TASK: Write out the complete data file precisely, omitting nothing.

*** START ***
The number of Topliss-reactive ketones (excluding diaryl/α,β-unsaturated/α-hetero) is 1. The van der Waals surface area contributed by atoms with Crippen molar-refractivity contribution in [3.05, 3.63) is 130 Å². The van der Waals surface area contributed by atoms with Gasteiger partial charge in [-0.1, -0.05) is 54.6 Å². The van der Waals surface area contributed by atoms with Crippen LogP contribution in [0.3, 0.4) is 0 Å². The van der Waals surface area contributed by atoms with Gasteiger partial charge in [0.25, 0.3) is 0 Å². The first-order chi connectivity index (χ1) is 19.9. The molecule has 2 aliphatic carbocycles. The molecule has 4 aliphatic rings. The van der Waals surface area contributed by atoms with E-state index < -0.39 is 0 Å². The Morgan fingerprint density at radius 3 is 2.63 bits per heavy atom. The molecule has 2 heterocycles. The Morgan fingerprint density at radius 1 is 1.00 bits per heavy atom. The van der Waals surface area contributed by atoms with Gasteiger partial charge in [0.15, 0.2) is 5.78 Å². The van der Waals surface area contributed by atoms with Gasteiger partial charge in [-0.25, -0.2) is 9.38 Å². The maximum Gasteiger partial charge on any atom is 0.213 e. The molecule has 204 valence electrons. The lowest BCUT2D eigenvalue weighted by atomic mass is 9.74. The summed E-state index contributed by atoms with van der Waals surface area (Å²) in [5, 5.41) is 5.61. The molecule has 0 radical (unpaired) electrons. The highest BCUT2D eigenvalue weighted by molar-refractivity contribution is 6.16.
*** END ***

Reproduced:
The number of Topliss-reactive ketones (excluding diaryl/α,β-unsaturated/α-hetero) is 1. The van der Waals surface area contributed by atoms with Crippen molar-refractivity contribution in [3.05, 3.63) is 130 Å². The van der Waals surface area contributed by atoms with Gasteiger partial charge in [-0.1, -0.05) is 54.6 Å². The van der Waals surface area contributed by atoms with Crippen LogP contribution in [0.3, 0.4) is 0 Å². The van der Waals surface area contributed by atoms with Gasteiger partial charge in [0.25, 0.3) is 0 Å². The first-order chi connectivity index (χ1) is 19.9. The molecule has 2 aliphatic carbocycles. The molecule has 4 aliphatic rings. The van der Waals surface area contributed by atoms with E-state index < -0.39 is 0 Å². The Morgan fingerprint density at radius 3 is 2.63 bits per heavy atom. The molecule has 2 heterocycles. The Morgan fingerprint density at radius 1 is 1.00 bits per heavy atom. The van der Waals surface area contributed by atoms with Gasteiger partial charge in [0.15, 0.2) is 5.78 Å². The van der Waals surface area contributed by atoms with Gasteiger partial charge in [-0.25, -0.2) is 9.38 Å². The maximum Gasteiger partial charge on any atom is 0.213 e. The molecule has 204 valence electrons. The lowest BCUT2D eigenvalue weighted by atomic mass is 9.74. The summed E-state index contributed by atoms with van der Waals surface area (Å²) in [5, 5.41) is 5.61. The molecule has 0 radical (unpaired) electrons. The highest BCUT2D eigenvalue weighted by molar-refractivity contribution is 6.16.